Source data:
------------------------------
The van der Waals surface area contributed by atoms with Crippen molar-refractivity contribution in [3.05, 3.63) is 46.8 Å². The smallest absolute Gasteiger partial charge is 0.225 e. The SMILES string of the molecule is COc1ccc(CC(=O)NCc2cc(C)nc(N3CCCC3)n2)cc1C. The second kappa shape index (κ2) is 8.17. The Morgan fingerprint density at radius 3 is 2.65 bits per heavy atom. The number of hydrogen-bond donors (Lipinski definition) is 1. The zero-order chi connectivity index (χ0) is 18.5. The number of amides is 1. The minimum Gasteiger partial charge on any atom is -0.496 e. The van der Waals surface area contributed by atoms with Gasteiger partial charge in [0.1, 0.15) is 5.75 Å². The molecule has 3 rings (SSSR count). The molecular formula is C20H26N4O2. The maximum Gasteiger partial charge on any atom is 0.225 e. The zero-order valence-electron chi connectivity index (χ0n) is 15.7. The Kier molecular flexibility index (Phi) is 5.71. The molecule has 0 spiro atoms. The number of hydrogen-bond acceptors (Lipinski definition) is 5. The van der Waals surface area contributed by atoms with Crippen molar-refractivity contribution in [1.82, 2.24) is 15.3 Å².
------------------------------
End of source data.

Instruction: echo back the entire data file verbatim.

The van der Waals surface area contributed by atoms with Crippen molar-refractivity contribution in [3.05, 3.63) is 46.8 Å². The smallest absolute Gasteiger partial charge is 0.225 e. The SMILES string of the molecule is COc1ccc(CC(=O)NCc2cc(C)nc(N3CCCC3)n2)cc1C. The second kappa shape index (κ2) is 8.17. The Morgan fingerprint density at radius 3 is 2.65 bits per heavy atom. The number of hydrogen-bond donors (Lipinski definition) is 1. The zero-order chi connectivity index (χ0) is 18.5. The number of amides is 1. The minimum Gasteiger partial charge on any atom is -0.496 e. The van der Waals surface area contributed by atoms with Gasteiger partial charge in [0.1, 0.15) is 5.75 Å². The molecule has 3 rings (SSSR count). The molecular formula is C20H26N4O2. The maximum Gasteiger partial charge on any atom is 0.225 e. The zero-order valence-electron chi connectivity index (χ0n) is 15.7. The Kier molecular flexibility index (Phi) is 5.71. The molecule has 0 spiro atoms. The number of hydrogen-bond acceptors (Lipinski definition) is 5. The van der Waals surface area contributed by atoms with Crippen molar-refractivity contribution in [1.82, 2.24) is 15.3 Å².